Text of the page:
As one of 17 finalists, RealEats remains focused on winning Grow-NY, a food and agriculture business competition that supports innovative, high-growth startups in the food consumption market.
Winners shall be announced at the Grow-NY Food and Ag Summit in Rochester this week where $3 million in prizes will be dispersed to winners.
But before pitching their final bid for competition, key community actors came to support RealEats in Mayor Ronald L. Alcock, Former Senator Catharine Young of Cornell’s New York State Center of Excellence for Food and Agriculture, City Manager Sage Gerling and former state senator Michael F. Nozzolio prior to this Tuesday’s competition.
William Simon of the Geneva Center for Concern bestowed a plaque to Executive Chef Marco Ballatori on behalf of RealEats’ “outstanding support” and contributions in filling the food pantry for the community.
Stationed out of Geneva, RealEats has surged and stormed the prepared meal market with its full staff of 45 to 50 producing thousands of meals each week that are shipping-out to 22 states primarily within the Northeast area.
When it comes to processing meals, RealEats has a well-oiled procedure that was shown on full-display after the plaque was awarded and guests were invited on a tour of their facility.
After packaging precleaned and cooked products into containers, they are stored in freezers to safely cool-down the product to 70-degrees within two hours and even drops to 40-degrees four hours later.
Inside the sealing room fridge, there are two machines where plastic bags seal food every 35-seconds, closing more than 20,000 bags each week.
“Currently we’re operating one, you know, one shift 40 hours a week for everyone that’s here and that’s getting all the cooking and packaging done as well as shipping after products being cooled,” Ballatori said.
Ballatori also notes convenience as a necessity with their product where most meal kit companies send ingredients that may take an hour just to cook dinner.
“A lot of people work a 12-hour day or 14-hour day, so that’s where we come where you can have a healthy balanced meal that was curated by culinary professionals with worldly tastes and real high for what’s on trend taste-wise and what is responsibly sourced and seasonal in the area; and that all comes together and meal that can be on your table in 10 minutes,” Ballatori said.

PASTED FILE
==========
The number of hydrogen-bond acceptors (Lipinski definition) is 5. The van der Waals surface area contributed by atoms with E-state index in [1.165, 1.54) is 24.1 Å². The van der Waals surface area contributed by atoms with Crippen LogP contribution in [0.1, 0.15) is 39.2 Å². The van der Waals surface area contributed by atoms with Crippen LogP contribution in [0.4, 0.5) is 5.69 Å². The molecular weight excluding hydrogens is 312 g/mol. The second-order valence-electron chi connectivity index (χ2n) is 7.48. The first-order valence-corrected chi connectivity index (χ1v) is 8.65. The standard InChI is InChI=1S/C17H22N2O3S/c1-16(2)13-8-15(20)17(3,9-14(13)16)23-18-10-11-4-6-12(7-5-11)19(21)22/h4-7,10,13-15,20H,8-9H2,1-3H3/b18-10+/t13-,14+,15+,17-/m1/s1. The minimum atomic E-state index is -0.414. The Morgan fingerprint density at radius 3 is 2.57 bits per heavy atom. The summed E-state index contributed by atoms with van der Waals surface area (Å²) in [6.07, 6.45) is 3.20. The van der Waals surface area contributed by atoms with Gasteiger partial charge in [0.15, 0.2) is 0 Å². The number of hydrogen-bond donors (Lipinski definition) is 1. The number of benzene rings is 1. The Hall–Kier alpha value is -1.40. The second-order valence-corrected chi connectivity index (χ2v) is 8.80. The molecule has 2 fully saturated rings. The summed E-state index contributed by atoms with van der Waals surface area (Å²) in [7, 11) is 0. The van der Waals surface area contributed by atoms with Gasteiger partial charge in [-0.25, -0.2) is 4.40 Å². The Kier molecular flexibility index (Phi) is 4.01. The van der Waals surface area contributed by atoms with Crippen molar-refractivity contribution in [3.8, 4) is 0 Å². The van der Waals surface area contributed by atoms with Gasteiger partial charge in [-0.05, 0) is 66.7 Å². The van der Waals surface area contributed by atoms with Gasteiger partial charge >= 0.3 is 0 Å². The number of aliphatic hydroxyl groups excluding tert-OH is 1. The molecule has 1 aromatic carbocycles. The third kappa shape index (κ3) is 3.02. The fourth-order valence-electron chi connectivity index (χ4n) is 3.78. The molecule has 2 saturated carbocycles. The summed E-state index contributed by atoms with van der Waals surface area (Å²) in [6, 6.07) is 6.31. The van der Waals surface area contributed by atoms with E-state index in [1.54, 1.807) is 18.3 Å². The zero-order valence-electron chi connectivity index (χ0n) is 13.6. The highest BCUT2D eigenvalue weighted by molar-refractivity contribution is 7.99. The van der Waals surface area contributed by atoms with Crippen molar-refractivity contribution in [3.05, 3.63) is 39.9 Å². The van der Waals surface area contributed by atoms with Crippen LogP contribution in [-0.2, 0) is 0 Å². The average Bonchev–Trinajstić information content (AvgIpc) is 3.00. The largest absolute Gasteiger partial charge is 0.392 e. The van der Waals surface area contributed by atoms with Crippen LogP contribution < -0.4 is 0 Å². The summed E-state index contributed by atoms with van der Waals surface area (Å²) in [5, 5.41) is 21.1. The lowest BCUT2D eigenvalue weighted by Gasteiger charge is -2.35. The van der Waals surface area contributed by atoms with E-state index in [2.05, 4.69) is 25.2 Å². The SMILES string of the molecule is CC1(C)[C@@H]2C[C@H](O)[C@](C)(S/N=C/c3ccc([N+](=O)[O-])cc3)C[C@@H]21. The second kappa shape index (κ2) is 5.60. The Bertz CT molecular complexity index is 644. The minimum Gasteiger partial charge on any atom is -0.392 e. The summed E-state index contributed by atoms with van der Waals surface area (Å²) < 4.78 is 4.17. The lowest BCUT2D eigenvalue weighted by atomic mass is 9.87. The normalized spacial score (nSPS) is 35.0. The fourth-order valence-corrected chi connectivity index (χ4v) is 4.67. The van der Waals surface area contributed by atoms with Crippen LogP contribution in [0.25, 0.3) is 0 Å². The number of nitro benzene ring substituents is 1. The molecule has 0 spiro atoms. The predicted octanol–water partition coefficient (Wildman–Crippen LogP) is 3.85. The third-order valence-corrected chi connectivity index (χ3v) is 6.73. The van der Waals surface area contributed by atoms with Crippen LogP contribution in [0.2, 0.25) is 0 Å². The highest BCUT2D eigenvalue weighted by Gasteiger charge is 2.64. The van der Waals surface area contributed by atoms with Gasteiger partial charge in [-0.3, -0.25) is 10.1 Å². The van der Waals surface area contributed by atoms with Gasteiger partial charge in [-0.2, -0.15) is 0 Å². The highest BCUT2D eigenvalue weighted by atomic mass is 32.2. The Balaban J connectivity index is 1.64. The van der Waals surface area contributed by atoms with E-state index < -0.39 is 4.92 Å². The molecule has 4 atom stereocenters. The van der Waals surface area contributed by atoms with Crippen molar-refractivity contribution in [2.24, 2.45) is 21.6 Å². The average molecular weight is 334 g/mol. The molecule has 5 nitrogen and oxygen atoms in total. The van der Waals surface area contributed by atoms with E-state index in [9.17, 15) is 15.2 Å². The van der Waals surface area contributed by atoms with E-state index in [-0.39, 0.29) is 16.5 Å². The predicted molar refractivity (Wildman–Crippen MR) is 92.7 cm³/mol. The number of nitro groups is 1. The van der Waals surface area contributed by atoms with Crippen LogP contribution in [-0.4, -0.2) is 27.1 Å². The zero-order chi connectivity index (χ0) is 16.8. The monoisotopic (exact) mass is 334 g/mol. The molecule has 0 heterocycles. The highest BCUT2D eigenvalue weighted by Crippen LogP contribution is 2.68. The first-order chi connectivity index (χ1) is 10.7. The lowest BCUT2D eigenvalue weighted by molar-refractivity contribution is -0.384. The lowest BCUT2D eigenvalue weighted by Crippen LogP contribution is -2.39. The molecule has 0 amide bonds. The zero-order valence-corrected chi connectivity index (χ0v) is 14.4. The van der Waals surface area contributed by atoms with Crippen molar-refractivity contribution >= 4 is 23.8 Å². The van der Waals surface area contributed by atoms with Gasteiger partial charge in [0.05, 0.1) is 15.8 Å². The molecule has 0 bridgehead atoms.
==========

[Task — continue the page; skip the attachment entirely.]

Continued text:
Locally sourced healthy foods are collected by companies like Headwater Food Hub and Regional Access who aggregate produce from smaller farms and helps farmers get their crops to consumers.
“Obviously it’s no coincidence that we ended up in Geneva. We’re in a very rich agricultural region,” he stated.
“The focus of our company is just clean food. You shouldn’t have to compromise by eating preservatives and chemicals and you know, things like that garbage, right? So, we’ve always been about transparency and when you look at our ingredients list, you’ll certainly see that there’s nothing that you can’t pronounce,” he continued.
RealEats generates labels for meals, which will tell a subscriber about the meal, cook time and the use by date, which is usually a week. Labels are then placed inside boxes alongside menu cards, t-shirts, tote bags and other promotional products.
“They’ll be boxed up with the appropriate amount of frozen gel packs and our recycled insulated boxes and it’ll be palletized and they’re going to end up on the loading dock. We’ll have a line haul in the morning,” Ballatori stated.
The city has recently shifted in waste management discourse and the startup has even picked-up on this trend, sticking to this mantra by mitigating their own waste impacts.
While the plastic vacuum-sealed bags are not recyclable, most of the shipping products originate from reused or recycled materials.
The insulation for their reusable delivery boxes comes from recycled denim and coffee bean sacks that keep shipped products cold.
Consumers can also pour their melted ice packs down the drain, which is tested as safe by the company.
A crucial component to RealEats’ success has been the cultivation of a partnership at the Cornell AgriTech in Geneva.
“Aside from the startup, we’re a tech company too. I mean, this is food technology and what we’re really doing as well. And it’s great to have them here and have the tech farm here to again answer questions, just help us avoid problems before they become problems,” Ballatori said.
RealEats sees its future long-term goal in developing a new website experience where customers can peruse the marketplace, purchasing individual meals and even mix-and-match options.
Ultimately, if RealEats were to win funding from Grow-NY, they seek to acquire new customers, buy some new equipment as well as explore new local partnerships with businesses.
Between running operations from Monday to Saturday, the City of Geneva is the birthplace of RealEats and all of its business dealing virtually remain within the city itself.
Following a tour, Youngs extended her gratitude and best wishes to RealEats as they venture to win up to $1 million.
“Thank you for taking the time today and congratulations on everything that you’ve accomplished so far and we have really a lot of faith that you are going to continue to grow and contribute to the local economy and make people really happy when they eat your food and healthy,” Youngs concluded.
– Reporting & Photos by Gabriel Pietrorazio
An undergraduate student at Hobart and William Smith Colleges, Pietrorazio has written for the Town Times of Watertown, Connecticut and Finger Lakes Times in Geneva, New York. He’s currently a reporter for FL1 News, and can be reached at firstname.lastname@example.org.